Portaferry aiming for more after Ulster triumph

By Kieran Lynch

PORTAFERRY are Ulster Intermediate champions for the first time following their nail-biting 1-13 to 2-9 victory over Eglish last weekend.

Their manager Tom McMahon spoke to Gaelic Life about what he thought of the win and looked ahead to what’s next for his side.

“It probably hasn’t sunk in yet,” said McMahon, discussing his emotions after winning the Ulster title.

“It’s massive for the girls; they were elated, and they couldn’t believe that they’d won it.

“Especially because this is the first year that they’ve won a Down Championship, so to go on and win the Ulster in the same season is incredible.”

As referenced by McMahon, the year was already cemented as a major one in Portaferry camogie history, as in November they claimed a first ever Down Senior Championship, and they have been riding the crest of a wave ever since.

McMahon was asked as to whether winning the Ulster Championship was something his team could have imagined at the start of the campaign.

“No,” he said. “We were beaten by Ballycran in the first round-robin game, and after that we had to sit down and have an honest discussion about what way the season was going to be.

“Our backs were against the wall and after that game, every game was a knockout. We couldn’t afford to lose again.

“In fairness to them, they’ve worked extremely hard ever since. That’s what we have been preaching to the girls – if you work hard, you’ll get your rewards, and thankfully it has turned out like that.”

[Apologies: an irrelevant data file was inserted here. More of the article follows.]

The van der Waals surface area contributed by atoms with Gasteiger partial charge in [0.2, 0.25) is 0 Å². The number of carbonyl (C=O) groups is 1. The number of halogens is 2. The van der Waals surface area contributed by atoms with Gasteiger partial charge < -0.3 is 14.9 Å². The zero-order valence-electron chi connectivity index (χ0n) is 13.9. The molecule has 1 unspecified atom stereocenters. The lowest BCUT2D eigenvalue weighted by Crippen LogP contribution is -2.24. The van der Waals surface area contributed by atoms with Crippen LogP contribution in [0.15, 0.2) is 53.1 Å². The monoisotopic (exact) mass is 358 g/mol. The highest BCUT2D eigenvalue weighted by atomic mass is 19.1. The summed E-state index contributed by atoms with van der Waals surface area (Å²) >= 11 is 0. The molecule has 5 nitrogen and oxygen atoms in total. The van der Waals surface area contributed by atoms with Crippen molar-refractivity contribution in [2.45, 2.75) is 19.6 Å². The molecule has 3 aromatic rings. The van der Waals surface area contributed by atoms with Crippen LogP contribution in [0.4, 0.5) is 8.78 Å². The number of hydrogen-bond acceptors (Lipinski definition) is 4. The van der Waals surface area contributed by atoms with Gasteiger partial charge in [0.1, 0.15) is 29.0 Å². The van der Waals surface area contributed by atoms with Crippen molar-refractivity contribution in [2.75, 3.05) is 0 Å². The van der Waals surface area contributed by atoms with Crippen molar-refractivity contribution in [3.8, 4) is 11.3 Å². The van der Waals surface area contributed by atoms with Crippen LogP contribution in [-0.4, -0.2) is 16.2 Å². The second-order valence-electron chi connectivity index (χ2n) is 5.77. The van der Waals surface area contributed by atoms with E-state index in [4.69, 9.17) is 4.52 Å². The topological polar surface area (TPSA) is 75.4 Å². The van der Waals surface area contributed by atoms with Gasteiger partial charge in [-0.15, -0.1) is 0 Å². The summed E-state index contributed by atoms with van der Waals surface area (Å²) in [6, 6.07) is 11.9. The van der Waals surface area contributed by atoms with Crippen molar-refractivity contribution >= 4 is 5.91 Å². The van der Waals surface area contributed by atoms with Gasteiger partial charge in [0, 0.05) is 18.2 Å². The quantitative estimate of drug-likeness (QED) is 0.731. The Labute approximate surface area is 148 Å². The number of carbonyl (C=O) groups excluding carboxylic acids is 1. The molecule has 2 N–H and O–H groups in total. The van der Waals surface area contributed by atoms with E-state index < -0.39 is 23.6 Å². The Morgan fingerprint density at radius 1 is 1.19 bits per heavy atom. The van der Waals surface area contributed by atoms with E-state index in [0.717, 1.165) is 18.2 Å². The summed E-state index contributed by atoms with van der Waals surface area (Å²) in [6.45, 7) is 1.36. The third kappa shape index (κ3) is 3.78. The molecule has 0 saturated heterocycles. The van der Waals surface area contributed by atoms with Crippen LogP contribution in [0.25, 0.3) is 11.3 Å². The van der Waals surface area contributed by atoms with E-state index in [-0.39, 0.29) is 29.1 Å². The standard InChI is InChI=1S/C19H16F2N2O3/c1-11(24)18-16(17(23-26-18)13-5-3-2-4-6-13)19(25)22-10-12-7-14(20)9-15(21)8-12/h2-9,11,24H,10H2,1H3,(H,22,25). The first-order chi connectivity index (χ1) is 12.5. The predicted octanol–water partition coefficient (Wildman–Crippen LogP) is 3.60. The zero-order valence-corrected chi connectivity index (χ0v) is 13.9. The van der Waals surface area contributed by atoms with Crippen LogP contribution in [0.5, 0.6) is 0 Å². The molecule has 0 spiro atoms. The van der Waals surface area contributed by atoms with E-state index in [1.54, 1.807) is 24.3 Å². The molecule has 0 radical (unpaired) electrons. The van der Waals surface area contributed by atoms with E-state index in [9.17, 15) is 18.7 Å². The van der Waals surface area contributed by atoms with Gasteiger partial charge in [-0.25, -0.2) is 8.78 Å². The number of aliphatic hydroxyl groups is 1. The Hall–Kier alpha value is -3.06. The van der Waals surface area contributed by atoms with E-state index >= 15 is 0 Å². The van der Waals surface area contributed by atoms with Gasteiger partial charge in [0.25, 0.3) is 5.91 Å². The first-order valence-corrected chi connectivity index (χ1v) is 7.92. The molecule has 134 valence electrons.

Portaferry’s task in the Ulster final was a daunting one as they faced Eglish, a side who had captured four of the previous six Ulster Intermediate crowns.

“It was unbelievable,” said McMahon. “They’re a big, strong, physical team with plenty of experience, so we certainly didn’t underestimate the challenge, but we were confident in our own ability.”

Portaferry’s Xfactor is Niamh Mallon, who scored all eight points in their win over Liatroim and bagged 0-11 in the Down Champions’ win in the Ulster final. McMahon acknowledged Mallon’s deadeye accuracy, but reminded that camogie is a team game.

“Having a free-taker is crucial, and if you look back over the game, Niamh popped up with most of our points.

“But the backline has also been immense. They probably dug us out of trouble in the Down final against Liatroim and they’ve been very solid ever since.”

Next up for Portaferry is a clash with Galway’s Kinvara in the All-Ireland semi-final, and McMahon is choosing to be ambitious about what the future holds for his team, looking to fellow Down side Clonduff for inspiration.

“We’ll focus on the semi-final first,” said McMahon.

“We’ll go again and work hard and see where it takes us in three weeks. We’re going up another level and we’re hoping we can adjust and adapt on the day.

“Clonduff give us inspiration, as they won the All-Ireland three years ago, so it can be done.

“It’s a big ask, but we’re willing to give it our best shot.”

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